Dealing with fears - the myth of the curve
Vanessa asked about the insidious voice, a personality that emerges from the 'inner editor' and tells us that we'll never write something so good again, that we fluked our last success and really, deep down, we know we're not good enough to sustain our publication record.
This is what I call the myth of the curve. We believe in it because in all areas we are presented with the curve, not just as a potential achievement but as an actual fact. Tiger Woods, Mozart, Rubens, Immanual Kant, Einstein, Dave Eggers ... all found their curve and ride it, onwards and upwards, ever progressing, ever improving - don't they?
No. They don't.
Woods does lose. Mozart wrote some clunkers. Rubens had bad days and bad paintings. Einstein was sometimes (whisper it) wrong.
We don't write against a graph, rather we write like a kid skimming stones. Sometimes those stones jump perfectly and achieve the other bank. More often they skip once or twice and then sink. By continuing to practice, we can aim to get more stones across the stream than when we started - and that's what we judge ourselves on. We get better at picking the right stones, judging the wind, reading the current, and so we think one day we'll get every stone over. But we won't - we never can. Not because we're not good enough, but because there are too many variables out of our control.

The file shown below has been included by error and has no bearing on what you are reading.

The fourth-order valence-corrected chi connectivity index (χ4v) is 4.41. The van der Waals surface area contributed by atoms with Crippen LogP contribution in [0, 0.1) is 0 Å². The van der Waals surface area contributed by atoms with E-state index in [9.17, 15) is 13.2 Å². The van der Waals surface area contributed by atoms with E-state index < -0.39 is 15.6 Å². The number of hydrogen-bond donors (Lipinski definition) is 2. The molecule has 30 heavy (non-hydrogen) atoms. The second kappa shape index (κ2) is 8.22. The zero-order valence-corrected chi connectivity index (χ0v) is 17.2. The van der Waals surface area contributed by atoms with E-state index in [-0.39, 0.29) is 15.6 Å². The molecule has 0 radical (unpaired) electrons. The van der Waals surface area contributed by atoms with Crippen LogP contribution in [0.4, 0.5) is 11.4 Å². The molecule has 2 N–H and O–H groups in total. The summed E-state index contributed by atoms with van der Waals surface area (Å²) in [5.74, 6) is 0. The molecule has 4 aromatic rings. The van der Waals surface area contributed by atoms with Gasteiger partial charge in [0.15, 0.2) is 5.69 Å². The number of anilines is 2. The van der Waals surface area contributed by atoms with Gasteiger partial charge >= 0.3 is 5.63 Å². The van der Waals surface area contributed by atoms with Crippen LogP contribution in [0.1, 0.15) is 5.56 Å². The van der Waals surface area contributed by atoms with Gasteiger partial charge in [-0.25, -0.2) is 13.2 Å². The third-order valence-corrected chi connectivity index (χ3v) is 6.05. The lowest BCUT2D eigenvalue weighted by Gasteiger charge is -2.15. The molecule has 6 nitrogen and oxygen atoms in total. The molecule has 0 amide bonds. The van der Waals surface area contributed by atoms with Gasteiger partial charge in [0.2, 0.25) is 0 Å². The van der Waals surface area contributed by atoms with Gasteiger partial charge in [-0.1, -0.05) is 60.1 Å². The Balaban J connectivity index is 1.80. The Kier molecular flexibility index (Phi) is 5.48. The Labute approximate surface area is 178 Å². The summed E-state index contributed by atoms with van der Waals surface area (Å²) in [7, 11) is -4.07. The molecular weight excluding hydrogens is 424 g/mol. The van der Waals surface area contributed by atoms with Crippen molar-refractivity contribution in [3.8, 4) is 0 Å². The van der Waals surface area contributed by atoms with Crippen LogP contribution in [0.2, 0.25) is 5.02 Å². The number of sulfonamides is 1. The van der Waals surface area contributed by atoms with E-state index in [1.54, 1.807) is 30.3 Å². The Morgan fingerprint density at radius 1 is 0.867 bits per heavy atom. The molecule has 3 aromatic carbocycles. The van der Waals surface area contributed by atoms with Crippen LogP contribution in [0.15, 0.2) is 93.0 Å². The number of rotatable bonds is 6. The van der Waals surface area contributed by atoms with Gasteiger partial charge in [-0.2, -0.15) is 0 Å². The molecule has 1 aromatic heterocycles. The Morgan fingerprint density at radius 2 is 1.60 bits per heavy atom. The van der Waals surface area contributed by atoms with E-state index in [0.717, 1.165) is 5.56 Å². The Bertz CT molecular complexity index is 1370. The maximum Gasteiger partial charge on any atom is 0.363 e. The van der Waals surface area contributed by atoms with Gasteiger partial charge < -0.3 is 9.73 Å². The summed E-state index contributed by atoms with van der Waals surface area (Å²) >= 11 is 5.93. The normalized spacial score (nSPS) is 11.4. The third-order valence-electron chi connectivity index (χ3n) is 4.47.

But with notable public successes, in all fields we hear only about what reaches the other bank. We never learn of the twenty stones that sank ... like stones. So what should we do?
Forget the curve and enjoy the riverbank. Remember that posterity will judge differently and we won't be around to see if we make it or not. Admire the stones, listen to the water, and take a moment to remember that any talent at all, no matter its extent, is to be cherished, not castigated if it doesn't 'deliver' on our dreams.
Some stones aren't good for throwing. Some stories - our beloved babies - never make publication. Pretty stones make good doorstops or pocket charms, good stories make us remember that while they may not get published, they have their own intrinsic worth to us as their creator.
Really it comes down to ignoring outcome most of the time, and focusing on process as the purpose of our craft. When outcome and process join to make publication, we can celebrate, but when they don't, if we've taken pleasure in process, we're more able to move away from the critical voice, pick up a new stone, heft it in our hands, and just watch its trajectory, without investing too much in where it lands.